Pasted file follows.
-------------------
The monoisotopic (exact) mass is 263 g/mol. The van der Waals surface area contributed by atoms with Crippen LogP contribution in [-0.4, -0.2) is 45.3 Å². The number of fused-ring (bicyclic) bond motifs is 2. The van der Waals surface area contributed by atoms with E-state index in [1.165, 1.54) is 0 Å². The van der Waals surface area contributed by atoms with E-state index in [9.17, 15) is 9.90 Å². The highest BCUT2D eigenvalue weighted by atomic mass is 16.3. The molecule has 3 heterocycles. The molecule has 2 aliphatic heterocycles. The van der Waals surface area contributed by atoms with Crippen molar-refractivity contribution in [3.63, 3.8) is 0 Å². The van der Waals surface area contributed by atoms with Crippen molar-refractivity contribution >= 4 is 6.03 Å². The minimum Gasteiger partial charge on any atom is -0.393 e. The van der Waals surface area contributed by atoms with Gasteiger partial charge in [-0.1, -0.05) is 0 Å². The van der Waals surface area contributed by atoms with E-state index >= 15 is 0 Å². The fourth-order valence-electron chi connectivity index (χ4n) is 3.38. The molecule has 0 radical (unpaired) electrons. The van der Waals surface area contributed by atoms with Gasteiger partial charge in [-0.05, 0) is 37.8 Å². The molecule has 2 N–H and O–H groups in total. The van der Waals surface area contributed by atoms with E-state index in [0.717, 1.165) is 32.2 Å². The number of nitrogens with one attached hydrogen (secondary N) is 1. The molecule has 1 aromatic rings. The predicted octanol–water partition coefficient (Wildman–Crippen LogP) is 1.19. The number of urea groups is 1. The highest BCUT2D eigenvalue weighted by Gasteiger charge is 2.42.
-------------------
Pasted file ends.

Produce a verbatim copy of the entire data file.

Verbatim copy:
The monoisotopic (exact) mass is 263 g/mol. The van der Waals surface area contributed by atoms with Crippen LogP contribution in [-0.4, -0.2) is 45.3 Å². The number of fused-ring (bicyclic) bond motifs is 2. The van der Waals surface area contributed by atoms with E-state index in [1.165, 1.54) is 0 Å². The van der Waals surface area contributed by atoms with E-state index in [9.17, 15) is 9.90 Å². The highest BCUT2D eigenvalue weighted by atomic mass is 16.3. The molecule has 3 heterocycles. The molecule has 2 aliphatic heterocycles. The van der Waals surface area contributed by atoms with Crippen molar-refractivity contribution in [3.63, 3.8) is 0 Å². The van der Waals surface area contributed by atoms with Crippen molar-refractivity contribution >= 4 is 6.03 Å². The minimum Gasteiger partial charge on any atom is -0.393 e. The van der Waals surface area contributed by atoms with Gasteiger partial charge in [-0.1, -0.05) is 0 Å². The van der Waals surface area contributed by atoms with E-state index >= 15 is 0 Å². The fourth-order valence-electron chi connectivity index (χ4n) is 3.38. The molecule has 0 radical (unpaired) electrons. The van der Waals surface area contributed by atoms with Gasteiger partial charge in [-0.05, 0) is 37.8 Å². The molecule has 2 N–H and O–H groups in total. The van der Waals surface area contributed by atoms with E-state index in [0.717, 1.165) is 32.2 Å². The number of nitrogens with one attached hydrogen (secondary N) is 1. The molecule has 1 aromatic rings. The predicted octanol–water partition coefficient (Wildman–Crippen LogP) is 1.19. The number of urea groups is 1. The highest BCUT2D eigenvalue weighted by Gasteiger charge is 2.42.